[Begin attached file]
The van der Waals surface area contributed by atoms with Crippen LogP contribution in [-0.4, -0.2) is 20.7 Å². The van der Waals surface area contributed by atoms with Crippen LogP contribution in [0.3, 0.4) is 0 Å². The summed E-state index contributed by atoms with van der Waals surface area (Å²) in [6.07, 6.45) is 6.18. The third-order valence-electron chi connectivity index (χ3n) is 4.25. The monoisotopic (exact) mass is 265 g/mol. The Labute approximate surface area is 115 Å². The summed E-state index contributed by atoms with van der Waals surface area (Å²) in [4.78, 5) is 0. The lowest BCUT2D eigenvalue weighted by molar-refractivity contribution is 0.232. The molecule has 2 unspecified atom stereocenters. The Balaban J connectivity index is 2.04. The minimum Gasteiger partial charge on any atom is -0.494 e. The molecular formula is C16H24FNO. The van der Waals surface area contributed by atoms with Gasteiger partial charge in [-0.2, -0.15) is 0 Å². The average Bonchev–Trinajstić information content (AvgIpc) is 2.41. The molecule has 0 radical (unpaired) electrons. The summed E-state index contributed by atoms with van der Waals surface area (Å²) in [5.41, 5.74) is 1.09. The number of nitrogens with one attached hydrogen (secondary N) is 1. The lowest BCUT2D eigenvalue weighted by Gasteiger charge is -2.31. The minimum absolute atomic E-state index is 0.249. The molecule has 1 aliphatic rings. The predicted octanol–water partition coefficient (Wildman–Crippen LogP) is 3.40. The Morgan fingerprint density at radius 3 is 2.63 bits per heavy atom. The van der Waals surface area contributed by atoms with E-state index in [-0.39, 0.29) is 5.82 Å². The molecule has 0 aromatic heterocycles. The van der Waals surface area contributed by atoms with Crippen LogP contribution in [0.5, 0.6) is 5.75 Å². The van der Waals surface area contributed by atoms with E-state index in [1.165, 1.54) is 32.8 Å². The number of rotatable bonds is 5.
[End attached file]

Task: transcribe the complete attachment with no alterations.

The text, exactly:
The van der Waals surface area contributed by atoms with Crippen LogP contribution in [-0.4, -0.2) is 20.7 Å². The van der Waals surface area contributed by atoms with Crippen LogP contribution in [0.3, 0.4) is 0 Å². The summed E-state index contributed by atoms with van der Waals surface area (Å²) in [6.07, 6.45) is 6.18. The third-order valence-electron chi connectivity index (χ3n) is 4.25. The monoisotopic (exact) mass is 265 g/mol. The Labute approximate surface area is 115 Å². The summed E-state index contributed by atoms with van der Waals surface area (Å²) in [4.78, 5) is 0. The lowest BCUT2D eigenvalue weighted by molar-refractivity contribution is 0.232. The molecule has 2 unspecified atom stereocenters. The Balaban J connectivity index is 2.04. The minimum Gasteiger partial charge on any atom is -0.494 e. The molecular formula is C16H24FNO. The van der Waals surface area contributed by atoms with Gasteiger partial charge in [-0.2, -0.15) is 0 Å². The average Bonchev–Trinajstić information content (AvgIpc) is 2.41. The molecule has 0 radical (unpaired) electrons. The summed E-state index contributed by atoms with van der Waals surface area (Å²) in [5.41, 5.74) is 1.09. The number of nitrogens with one attached hydrogen (secondary N) is 1. The lowest BCUT2D eigenvalue weighted by Gasteiger charge is -2.31. The minimum absolute atomic E-state index is 0.249. The molecule has 1 aliphatic rings. The predicted octanol–water partition coefficient (Wildman–Crippen LogP) is 3.40. The Morgan fingerprint density at radius 3 is 2.63 bits per heavy atom. The van der Waals surface area contributed by atoms with E-state index in [-0.39, 0.29) is 5.82 Å². The molecule has 0 aromatic heterocycles. The van der Waals surface area contributed by atoms with Crippen LogP contribution in [0.5, 0.6) is 5.75 Å². The van der Waals surface area contributed by atoms with E-state index in [1.165, 1.54) is 32.8 Å². The number of rotatable bonds is 5.